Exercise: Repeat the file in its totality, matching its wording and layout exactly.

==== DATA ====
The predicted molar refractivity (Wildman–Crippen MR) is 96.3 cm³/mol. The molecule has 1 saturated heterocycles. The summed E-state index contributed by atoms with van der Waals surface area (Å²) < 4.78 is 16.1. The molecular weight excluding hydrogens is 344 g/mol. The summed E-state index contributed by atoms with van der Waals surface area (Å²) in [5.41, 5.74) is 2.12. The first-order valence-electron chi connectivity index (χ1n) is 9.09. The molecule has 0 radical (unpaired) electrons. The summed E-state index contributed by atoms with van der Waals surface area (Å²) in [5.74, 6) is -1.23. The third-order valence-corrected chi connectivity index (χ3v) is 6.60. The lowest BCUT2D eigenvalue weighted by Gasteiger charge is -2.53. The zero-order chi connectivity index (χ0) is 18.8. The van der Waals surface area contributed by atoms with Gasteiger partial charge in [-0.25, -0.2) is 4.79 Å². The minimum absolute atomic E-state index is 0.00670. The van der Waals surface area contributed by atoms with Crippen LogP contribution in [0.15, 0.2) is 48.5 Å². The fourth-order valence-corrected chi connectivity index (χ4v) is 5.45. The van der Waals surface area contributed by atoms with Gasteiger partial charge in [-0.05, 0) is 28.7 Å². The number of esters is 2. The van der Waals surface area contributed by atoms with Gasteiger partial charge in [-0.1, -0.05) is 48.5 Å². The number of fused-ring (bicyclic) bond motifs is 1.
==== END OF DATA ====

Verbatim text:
The predicted molar refractivity (Wildman–Crippen MR) is 96.3 cm³/mol. The molecule has 1 saturated heterocycles. The summed E-state index contributed by atoms with van der Waals surface area (Å²) < 4.78 is 16.1. The molecular weight excluding hydrogens is 344 g/mol. The summed E-state index contributed by atoms with van der Waals surface area (Å²) in [5.41, 5.74) is 2.12. The first-order valence-electron chi connectivity index (χ1n) is 9.09. The molecule has 0 radical (unpaired) electrons. The summed E-state index contributed by atoms with van der Waals surface area (Å²) in [5.74, 6) is -1.23. The third-order valence-corrected chi connectivity index (χ3v) is 6.60. The lowest BCUT2D eigenvalue weighted by Gasteiger charge is -2.53. The zero-order chi connectivity index (χ0) is 18.8. The van der Waals surface area contributed by atoms with Gasteiger partial charge in [-0.25, -0.2) is 4.79 Å². The minimum absolute atomic E-state index is 0.00670. The van der Waals surface area contributed by atoms with Crippen LogP contribution in [0.15, 0.2) is 48.5 Å². The fourth-order valence-corrected chi connectivity index (χ4v) is 5.45. The van der Waals surface area contributed by atoms with Gasteiger partial charge in [-0.05, 0) is 28.7 Å². The number of esters is 2. The van der Waals surface area contributed by atoms with Gasteiger partial charge in [-0.1, -0.05) is 48.5 Å². The number of fused-ring (bicyclic) bond motifs is 1.